Wednesday, October 19, 2011

The Hike

It was supposed to be a short jaunt to a waterfall inside the Smoky Mountain National Park. 

The drive to the trail was breathtaking...

The kids were excited...even the it reminded him of Canada. We jumped out of the car to hike to Rainbow Falls. I had packed 2 bottles of water. All 5 had their hiking sticks foraged from the last successful .75 mile hike 2 days before.

Just 5 minutes into it, I hear, "Hmm. I wonder if the whole trail is up hill?"

It never occurred to me that hiking to a waterfall would be up hill. After all, the point of a water fall is to see the water...falling. And to do that you want to be at the bottom of the falls.

So we hiked...

and hiked...

and hiked.

Now at this point you need to know we are not hikers. We love nature, love to explore, but we do not hike multi-hour trails.  My past explorations took me to 5 different continents for work, but all walkabouts were within a city, and essentials like water, bathrooms, wifi, and coffee were all available at a moments notice.

Not so in the Smoky Mountains. Whoever runs them assumes you're playing iwth the big boys. If you're going to drive along the roads, there are no barriers between you and the 100' cliff...and if you're going to hike along the trails, there are no 'rest stops'. 

It's you and nature. survival of the fittest. Did I say I am not among the fittest?

The first 30 minutes was really great. We followed the mountain stream and saw many stunning sites. All 6 of us were skipping along and taking some photos of the adventure.

The second 30 minutes...reality set in. It was constant effort to climb the trail up-up-up. To make the trail not as steep, the trail tacked back and forth. This was nice for keeping pace (set by our twin gymnasts...much more fit than the rest of us), but it also made the distance longer. I've explored cities and parks before, and always seem to make good time, and at the beginning of the hike when the sign said "2.6", we figured it was not going to take much time at all...maybe 40 minutes.

At the end of the first hour, we meet a couple going down and asked how much farther. Surely based on our estimates we had walked at least 2 miles.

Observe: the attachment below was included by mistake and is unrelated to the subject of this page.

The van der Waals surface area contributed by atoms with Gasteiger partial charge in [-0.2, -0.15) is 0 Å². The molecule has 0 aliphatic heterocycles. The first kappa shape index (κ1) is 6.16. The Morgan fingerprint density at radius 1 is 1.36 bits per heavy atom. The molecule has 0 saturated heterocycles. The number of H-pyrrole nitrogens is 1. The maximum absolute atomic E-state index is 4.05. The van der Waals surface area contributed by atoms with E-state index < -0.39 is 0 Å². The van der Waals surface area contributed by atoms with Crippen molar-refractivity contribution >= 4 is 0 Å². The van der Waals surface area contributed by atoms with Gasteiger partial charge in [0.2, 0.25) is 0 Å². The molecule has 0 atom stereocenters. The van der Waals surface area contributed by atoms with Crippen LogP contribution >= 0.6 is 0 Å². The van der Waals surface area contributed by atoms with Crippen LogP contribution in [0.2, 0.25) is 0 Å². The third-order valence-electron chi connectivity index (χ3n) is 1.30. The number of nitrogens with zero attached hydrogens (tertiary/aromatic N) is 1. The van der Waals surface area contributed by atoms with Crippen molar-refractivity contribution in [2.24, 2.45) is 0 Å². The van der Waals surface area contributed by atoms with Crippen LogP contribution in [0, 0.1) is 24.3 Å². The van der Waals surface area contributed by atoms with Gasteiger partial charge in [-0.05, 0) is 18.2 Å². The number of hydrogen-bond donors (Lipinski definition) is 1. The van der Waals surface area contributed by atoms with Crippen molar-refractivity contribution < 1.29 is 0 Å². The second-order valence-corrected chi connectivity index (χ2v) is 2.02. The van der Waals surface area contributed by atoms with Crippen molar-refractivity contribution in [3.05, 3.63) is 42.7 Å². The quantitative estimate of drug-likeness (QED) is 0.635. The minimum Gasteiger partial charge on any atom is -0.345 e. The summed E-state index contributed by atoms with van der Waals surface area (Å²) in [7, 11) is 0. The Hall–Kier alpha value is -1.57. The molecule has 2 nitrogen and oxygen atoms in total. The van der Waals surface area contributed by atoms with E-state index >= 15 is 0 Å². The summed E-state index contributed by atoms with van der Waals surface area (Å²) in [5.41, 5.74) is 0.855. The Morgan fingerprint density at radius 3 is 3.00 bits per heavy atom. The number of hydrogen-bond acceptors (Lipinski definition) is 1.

Their response? "Well, you're about half way there".

Impossible. In suburban 'feels like over 2 miles'. But we were making about 1 mile an hour up the trail...traversing rocks, roots, and an occasional slip and fall. After we heard that, they must have seen despair because they said "but there's a couple of 'small' falls before you get there"

Third 30 minutes: youngest falls again and splays out yelling "I AM SO DONE!". We fell done, too. Hearts pounding, sweat pouring...I know it's only been 90 minutes but up hill the whole time not knowing how close the goal is...we became disheartened. The trail is tacking away from the stream so we know we are nowhere near our goal.

Another couple pass, and say there is a bridge with small falls 10 minutes up. We now have our goal. The last bit is hard until the trail tacks towards the distant stream. 


Then we hear water. Lots of it. Hitting rocks!

We come across a beautiful rocky falls and a small wooden bridge the crosses it.

We've made it! 

Well, sort of. You see, Rainbow falls was another grueling 40 minutes up the mountain. We made a critical family decision...that has become a pattern for our lives:

We renamed the falls. "New Rainbow Falls".

Just like that, we reached our goal.

We played...

We climbed...

We rested...

and...we posed. (future band album)

We must have frolicked in New Rainbow Falls for an hour. The water was freezing but completely refreshing. The rocks were challenging, but the eddies and pools were fantastic to wade through.

After fully satiated, we gathered ourselves, and walked down.

Now we became the 'experienced'. Others asked us, "Are we at least 1/2 way there?". Our response? "You have another hour. However, we newly renamed the small bridge falls 'New Rainbow Falls', and we think you will enjoy that destination just as much as  we did".

All that we encountered smiled. I think they, like us, got more than they bargained for with this hike, and having someone give them permission to set a realistic goal that wouldn't kill them was delightful to them.

As we reached the bottom, we were exhausted, but I felt extremely proud of our family. They pushed through some very tough moments, and got to enjoy a wonderful waterfall experience. 

Oh, and just as we were leaving, we heard in the distance a comment from someone we met on the way down, "Yeah, ...we reached New Rainbow Falls...enjoyed it so much...then returned".

Looks like we put our mark on the Smoky Mountain lexicon.

I love this family.


How about you, have you encountered a challenge that ended wonderfully?

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